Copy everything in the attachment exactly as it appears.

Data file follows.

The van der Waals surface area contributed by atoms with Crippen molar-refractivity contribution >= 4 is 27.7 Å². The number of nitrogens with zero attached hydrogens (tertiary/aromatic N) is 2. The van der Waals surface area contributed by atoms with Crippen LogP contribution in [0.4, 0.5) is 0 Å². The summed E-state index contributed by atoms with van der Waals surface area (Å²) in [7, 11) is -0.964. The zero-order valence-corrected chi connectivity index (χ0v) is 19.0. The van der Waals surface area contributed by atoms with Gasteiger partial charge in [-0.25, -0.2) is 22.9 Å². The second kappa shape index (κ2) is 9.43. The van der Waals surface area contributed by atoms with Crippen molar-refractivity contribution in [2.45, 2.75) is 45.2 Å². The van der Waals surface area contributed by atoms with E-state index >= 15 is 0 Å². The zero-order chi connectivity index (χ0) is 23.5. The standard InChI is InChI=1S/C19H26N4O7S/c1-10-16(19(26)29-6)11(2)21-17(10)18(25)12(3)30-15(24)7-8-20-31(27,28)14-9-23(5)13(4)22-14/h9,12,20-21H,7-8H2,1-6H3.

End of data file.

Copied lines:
The van der Waals surface area contributed by atoms with Crippen molar-refractivity contribution >= 4 is 27.7 Å². The number of nitrogens with zero attached hydrogens (tertiary/aromatic N) is 2. The van der Waals surface area contributed by atoms with Crippen LogP contribution in [0.4, 0.5) is 0 Å². The summed E-state index contributed by atoms with van der Waals surface area (Å²) in [7, 11) is -0.964. The zero-order valence-corrected chi connectivity index (χ0v) is 19.0. The van der Waals surface area contributed by atoms with Gasteiger partial charge in [-0.25, -0.2) is 22.9 Å². The second kappa shape index (κ2) is 9.43. The van der Waals surface area contributed by atoms with Crippen molar-refractivity contribution in [2.45, 2.75) is 45.2 Å². The van der Waals surface area contributed by atoms with E-state index >= 15 is 0 Å². The zero-order chi connectivity index (χ0) is 23.5. The standard InChI is InChI=1S/C19H26N4O7S/c1-10-16(19(26)29-6)11(2)21-17(10)18(25)12(3)30-15(24)7-8-20-31(27,28)14-9-23(5)13(4)22-14/h9,12,20-21H,7-8H2,1-6H3.